Project Olympus a show-and-tell of tech talent - Center for Technology Transfer and Enterprise Creation - Carnegie Mellon University

Thursday, October 7, 2010

Project Olympus a show-and-tell of tech talent

Simple nametags were not enough for the crowd filling this week's Project Olympus show-and-tell. Instead of just writing a given name -- how boring -- some attendees included a Twitter handle.

The 10th demonstration of Carnegie Mellon University's early-stage, high-tech companies featured innovators who aspire to mimic Twitter's enormous success, even if the explanations of their concepts quickly exceeded 140 characters.

Headed by CMU computer science professor Lenore Blum, Project Olympus has been credited with helping form more than 38 faculty and student spinoff companies since 2007. The latest gathering featured projects hoping to use computer science to solve some of the world's greatest mysteries -- and make some money off work done in the lab.

The show-and-tell focused on works-in-progress.

Computer science professor Carlos Guestrin demonstrated a search function that connects the dots between events.

He showed how a string of New York Times articles can explain the connection between "Monica Lewinsky" and "Florida recount."

Another duo collectively represented both sides of the brain.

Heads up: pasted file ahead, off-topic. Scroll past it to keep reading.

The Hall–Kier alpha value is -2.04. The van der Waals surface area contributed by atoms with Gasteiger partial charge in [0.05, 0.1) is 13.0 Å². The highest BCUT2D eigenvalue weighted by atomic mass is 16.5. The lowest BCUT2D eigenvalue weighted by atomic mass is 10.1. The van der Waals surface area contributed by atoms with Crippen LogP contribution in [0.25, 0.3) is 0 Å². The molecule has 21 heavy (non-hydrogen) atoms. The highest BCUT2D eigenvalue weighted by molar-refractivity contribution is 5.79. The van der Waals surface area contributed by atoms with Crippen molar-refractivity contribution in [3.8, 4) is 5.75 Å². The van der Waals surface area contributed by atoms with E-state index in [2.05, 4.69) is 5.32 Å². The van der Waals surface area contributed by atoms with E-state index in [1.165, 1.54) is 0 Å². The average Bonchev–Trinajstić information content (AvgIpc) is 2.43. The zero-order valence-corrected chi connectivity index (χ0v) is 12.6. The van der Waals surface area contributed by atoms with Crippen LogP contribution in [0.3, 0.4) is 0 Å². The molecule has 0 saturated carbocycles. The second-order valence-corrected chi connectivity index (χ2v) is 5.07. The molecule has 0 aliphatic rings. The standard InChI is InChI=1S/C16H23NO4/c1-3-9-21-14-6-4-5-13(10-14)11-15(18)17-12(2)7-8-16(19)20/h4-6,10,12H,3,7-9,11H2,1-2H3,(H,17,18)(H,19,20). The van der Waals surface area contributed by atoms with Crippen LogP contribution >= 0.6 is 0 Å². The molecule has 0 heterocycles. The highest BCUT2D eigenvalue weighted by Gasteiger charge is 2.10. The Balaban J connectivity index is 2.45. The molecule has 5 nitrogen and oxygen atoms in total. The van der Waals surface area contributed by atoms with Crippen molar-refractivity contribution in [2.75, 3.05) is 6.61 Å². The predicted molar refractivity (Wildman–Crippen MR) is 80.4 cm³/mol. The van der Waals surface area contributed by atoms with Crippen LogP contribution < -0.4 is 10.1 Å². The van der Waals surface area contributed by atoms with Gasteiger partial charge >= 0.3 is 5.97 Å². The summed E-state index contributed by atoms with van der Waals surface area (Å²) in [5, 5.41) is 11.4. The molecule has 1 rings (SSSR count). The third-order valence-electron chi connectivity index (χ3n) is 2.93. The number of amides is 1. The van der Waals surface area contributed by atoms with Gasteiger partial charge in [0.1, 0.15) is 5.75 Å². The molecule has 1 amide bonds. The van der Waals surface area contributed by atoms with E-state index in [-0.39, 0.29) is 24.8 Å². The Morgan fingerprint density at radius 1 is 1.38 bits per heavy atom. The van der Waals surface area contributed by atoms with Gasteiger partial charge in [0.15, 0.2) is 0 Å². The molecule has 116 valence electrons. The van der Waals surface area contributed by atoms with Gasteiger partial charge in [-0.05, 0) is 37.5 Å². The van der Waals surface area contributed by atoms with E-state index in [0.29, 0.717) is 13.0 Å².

English professor David Kaufer joined computer science professor Ananda Gunawardena in presenting Salon, a social network they designed for interactive reading.

Salon turns classroom reading assignments into living documents, allowing students to add annotations and insights on the Web display that are then visible to the entire group.

The interface mimics a Facebook news feed, though instead of commenting on the drama of your college roommate's love life, you may be discussing Madame Bovary's affairs.

The system is already being used in places such as South Fayette School District and Grove City College.

A rundown of the work being done by Ezugo Nwosu's Antecea firm offered a glimpse into managing a paperless future. Mr. Nwosu's iPhone and iPad applications help transfer files from desktop computers to mobile devices.

Project Olympus provides office space just blocks from campus where entrepreneurs can work.

Two presenters, Mona Abdel-Halim and Ayan Kishore, left their work -- and sleeping bags -- at the office for a demonstration on their company, Careerimp.

A former Olympus project that has since graduated to the Alpha Lab incubation program on the South Side, Careerimp calls itself an online dating service for job-seekers.

A Careerimp program called Resumate allows users to paste a job posting into the program and see their uploaded resume automatically tailored to that position.

But it was computer science professor Jeannette Wing who offered the most encouragement to attendees shopping their own resumes around.

Fresh off a three-year stint at the National Science Foundation, Dr. Wing offered a macro perspective on national trends in computing and said innovation is a top priority of President Barack Obama's administration.

The insatiable demand for constant connectivity has crossed class and gender lines around the world, she said, and provides opportunities to tackle worldwide calamities like hunger and environmental destruction.

The skyrocketing use of computers and mobile technology in the past few years has created a population with impossible expectations for their devices, she said.

"The more we give, the more they want," said Dr. Wing. "So we will always be in business."

Article Courtesy of Pittsburgh Post-Gazette